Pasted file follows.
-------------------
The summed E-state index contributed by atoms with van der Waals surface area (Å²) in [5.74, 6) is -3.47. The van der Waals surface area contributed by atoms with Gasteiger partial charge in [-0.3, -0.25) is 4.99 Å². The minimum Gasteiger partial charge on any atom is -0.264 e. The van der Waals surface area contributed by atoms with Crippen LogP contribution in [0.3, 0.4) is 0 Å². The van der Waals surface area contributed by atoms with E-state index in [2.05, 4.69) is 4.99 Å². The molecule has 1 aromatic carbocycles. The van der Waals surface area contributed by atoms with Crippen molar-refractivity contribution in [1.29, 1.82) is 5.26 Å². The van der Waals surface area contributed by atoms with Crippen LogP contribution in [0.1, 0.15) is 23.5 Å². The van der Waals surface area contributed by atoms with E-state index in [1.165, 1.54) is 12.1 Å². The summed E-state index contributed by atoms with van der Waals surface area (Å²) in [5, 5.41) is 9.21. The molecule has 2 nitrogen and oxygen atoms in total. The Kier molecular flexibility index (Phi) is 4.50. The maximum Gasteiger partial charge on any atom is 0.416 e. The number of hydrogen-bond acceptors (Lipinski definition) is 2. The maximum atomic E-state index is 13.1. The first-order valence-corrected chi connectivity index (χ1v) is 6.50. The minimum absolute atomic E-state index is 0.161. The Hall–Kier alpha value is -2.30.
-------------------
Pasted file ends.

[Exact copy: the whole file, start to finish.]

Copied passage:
The summed E-state index contributed by atoms with van der Waals surface area (Å²) in [5.74, 6) is -3.47. The van der Waals surface area contributed by atoms with Gasteiger partial charge in [-0.3, -0.25) is 4.99 Å². The minimum Gasteiger partial charge on any atom is -0.264 e. The van der Waals surface area contributed by atoms with Crippen LogP contribution in [0.3, 0.4) is 0 Å². The van der Waals surface area contributed by atoms with E-state index in [2.05, 4.69) is 4.99 Å². The molecule has 1 aromatic carbocycles. The van der Waals surface area contributed by atoms with Crippen molar-refractivity contribution in [1.29, 1.82) is 5.26 Å². The van der Waals surface area contributed by atoms with Crippen LogP contribution in [0.1, 0.15) is 23.5 Å². The van der Waals surface area contributed by atoms with E-state index in [1.165, 1.54) is 12.1 Å². The summed E-state index contributed by atoms with van der Waals surface area (Å²) in [5, 5.41) is 9.21. The molecule has 2 nitrogen and oxygen atoms in total. The Kier molecular flexibility index (Phi) is 4.50. The maximum Gasteiger partial charge on any atom is 0.416 e. The number of hydrogen-bond acceptors (Lipinski definition) is 2. The maximum atomic E-state index is 13.1. The first-order valence-corrected chi connectivity index (χ1v) is 6.50. The minimum absolute atomic E-state index is 0.161. The Hall–Kier alpha value is -2.30.